Guerrero was a Spanish slave ship which wrecked in 1827 on a reef near the Florida Keys with 561 Africans aboard

A Crime Against God and Man

Via The London News and The National Era

The Transport of the Africans to the French West Indies

The great irregularity of the West African mail steamers has of late interrupted the current of the history of the notorious Regis contract for supplying the French West Indies with purchased Africans. The last arrivals, however, put us in possession of some additional facts quite conclusive as to the character of this traffic.

Subsequently to the news that the Portuguese authorities had refused to allow the French purchase of negroes within the limits of the province of Angola, our readers may recollect that advices from the West Indies announced the arrival in the French Antilles of one of M. Regis’s ships with a cargo of 800 Africans, 100 of whom lost their lives in an attempt to land them. But hitherto there has been nothing positively known as to where this unhappy batch of negroes was obtained.

The African mail just arrived fills up this hiatus in the melancholy and miserable tale. It seems that the Stella, after being joined by another ship, the Okra, proceeded beyond the territorial limits of Angola, and there found barraccoons filled with slaves belonging to the Cuban charterers of various American vessels, which had been seized, (equipped for the traffic, but without national papers on board,) and sent to the Vice Admirality Court of Sierra Leone for adjudication.

A bargain was soon struck with the agents in charge of the barracoons. Eight hundred of these slaves, who had been captured in the regular course of the internal slave trade, and brought down to the coast for exportation, were bought for the Stella, and 400 for the Clara.

Of the 800 purchased for the Stella, 600 were shipped in one day; so hurried and unscrupulous were the French agents engaged in this disgusting and cruel transaction. The only thought or care they had was whether the negroes they drove from the barracoons on board the ship were in physical plight to bear a voyage across the Atlantic. That ascertained, into the hold and between decks they were thrust, with the expedition that defies all Spanish competition or rivalry. And from the slave barracoons southward of Angola, on the west coast of Africa, these 1,200 negroes were carried by the contractors of the Imperial Government of France to Martinique and Guadaloupe.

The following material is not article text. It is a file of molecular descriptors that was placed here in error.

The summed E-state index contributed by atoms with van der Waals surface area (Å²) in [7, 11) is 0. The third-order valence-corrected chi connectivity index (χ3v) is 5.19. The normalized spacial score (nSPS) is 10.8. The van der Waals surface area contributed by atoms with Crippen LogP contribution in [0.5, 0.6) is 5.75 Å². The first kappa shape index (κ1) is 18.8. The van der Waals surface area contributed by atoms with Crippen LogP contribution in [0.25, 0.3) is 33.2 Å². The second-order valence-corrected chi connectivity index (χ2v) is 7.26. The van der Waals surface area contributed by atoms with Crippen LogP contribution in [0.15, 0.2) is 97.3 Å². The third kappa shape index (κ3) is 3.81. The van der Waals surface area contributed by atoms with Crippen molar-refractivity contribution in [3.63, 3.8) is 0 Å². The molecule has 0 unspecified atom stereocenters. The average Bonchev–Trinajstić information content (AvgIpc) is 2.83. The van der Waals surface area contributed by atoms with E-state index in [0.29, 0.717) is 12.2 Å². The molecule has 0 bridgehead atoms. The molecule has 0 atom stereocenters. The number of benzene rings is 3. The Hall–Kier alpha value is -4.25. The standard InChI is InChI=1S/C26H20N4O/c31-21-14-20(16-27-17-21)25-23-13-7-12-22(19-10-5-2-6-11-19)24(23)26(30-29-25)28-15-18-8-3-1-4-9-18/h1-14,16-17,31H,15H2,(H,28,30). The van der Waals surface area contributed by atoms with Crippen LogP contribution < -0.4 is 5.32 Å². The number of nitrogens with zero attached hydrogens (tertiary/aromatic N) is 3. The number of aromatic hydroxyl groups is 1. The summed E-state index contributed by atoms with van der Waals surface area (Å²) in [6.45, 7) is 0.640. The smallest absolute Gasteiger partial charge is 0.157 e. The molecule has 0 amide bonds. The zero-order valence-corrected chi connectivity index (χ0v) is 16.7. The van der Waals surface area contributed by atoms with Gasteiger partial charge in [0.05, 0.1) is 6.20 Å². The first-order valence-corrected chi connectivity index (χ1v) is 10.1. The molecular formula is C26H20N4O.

What may have been the mortality of the middle passage is not stated. But it is known from other sources that 100 of the Africans so bought were swamped, and perished on the coast of one of those islands. Let us, therefore, assume that of the 1,200 thus bought, only 1,000 safely reached the French colonies. On their arrival, the contractor would, by the terms of his arrangement with the Imperial Government, become entitled to £20,000.

How, in what one single particular, we ask, does this operation differ from an ordinary slave-trade adventure, punishable as felony by the laws of every civilized country, and denounced as a crime against God and man by the Congresses of Vienna and Verona?


Collection: African American Newspapers
Publication: The National Era
Date: May 27, 1858
Title: The Transport of the Africans to the French West Indies
Location: Washington, D.C.

Background Notes

Only a few decades after the discovery of America by Europeans, demand for cheap labor to work huge new plantations made slave-trading a profitable business. The peak time of slave ships to the Atlantic passage was between the 17th and 18th century when large plantations developed in the British colonies of North America but the traffic in African slaves into the new colonies throughout the Western Hemisphere continued well into the 19th century.

In order to achieve profit, the owners of the ships divided their hulls into holds with little headroom, so they could transport as many slaves as possible. Unhygienic conditions, dehydration, dysentery and scurvy led to a high mortality rate, on average 15% and up to a third of captives. Only the most resilient survived the transport. Often the ships, also known as Guineamen, transported hundreds of slaves, who were chained tightly to plank beds. Wikipedia maintains a list of known slave ships.

Slave Ships

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